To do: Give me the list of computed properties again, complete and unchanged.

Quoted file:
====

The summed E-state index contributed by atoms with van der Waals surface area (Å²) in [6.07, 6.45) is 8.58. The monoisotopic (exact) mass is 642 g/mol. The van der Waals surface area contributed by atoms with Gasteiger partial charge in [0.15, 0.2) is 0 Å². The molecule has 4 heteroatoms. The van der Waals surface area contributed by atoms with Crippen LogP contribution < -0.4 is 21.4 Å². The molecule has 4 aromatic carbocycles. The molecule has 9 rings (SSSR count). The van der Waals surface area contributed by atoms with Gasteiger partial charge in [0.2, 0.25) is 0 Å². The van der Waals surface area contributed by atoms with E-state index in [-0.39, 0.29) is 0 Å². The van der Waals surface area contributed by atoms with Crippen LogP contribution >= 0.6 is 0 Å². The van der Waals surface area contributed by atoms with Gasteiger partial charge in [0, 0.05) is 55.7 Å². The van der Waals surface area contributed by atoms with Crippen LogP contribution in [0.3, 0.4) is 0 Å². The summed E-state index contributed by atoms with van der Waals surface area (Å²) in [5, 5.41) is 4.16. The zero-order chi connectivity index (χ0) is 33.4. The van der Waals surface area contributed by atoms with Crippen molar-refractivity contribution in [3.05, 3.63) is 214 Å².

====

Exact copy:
The summed E-state index contributed by atoms with van der Waals surface area (Å²) in [6.07, 6.45) is 8.58. The monoisotopic (exact) mass is 642 g/mol. The van der Waals surface area contributed by atoms with Gasteiger partial charge in [0.15, 0.2) is 0 Å². The molecule has 4 heteroatoms. The van der Waals surface area contributed by atoms with Crippen LogP contribution < -0.4 is 21.4 Å². The molecule has 4 aromatic carbocycles. The molecule has 9 rings (SSSR count). The van der Waals surface area contributed by atoms with Gasteiger partial charge in [0.2, 0.25) is 0 Å². The van der Waals surface area contributed by atoms with E-state index in [-0.39, 0.29) is 0 Å². The van der Waals surface area contributed by atoms with Crippen LogP contribution >= 0.6 is 0 Å². The van der Waals surface area contributed by atoms with Gasteiger partial charge in [0, 0.05) is 55.7 Å². The van der Waals surface area contributed by atoms with Crippen LogP contribution in [0.3, 0.4) is 0 Å². The summed E-state index contributed by atoms with van der Waals surface area (Å²) in [5, 5.41) is 4.16. The zero-order chi connectivity index (χ0) is 33.4. The van der Waals surface area contributed by atoms with Crippen molar-refractivity contribution in [3.05, 3.63) is 214 Å².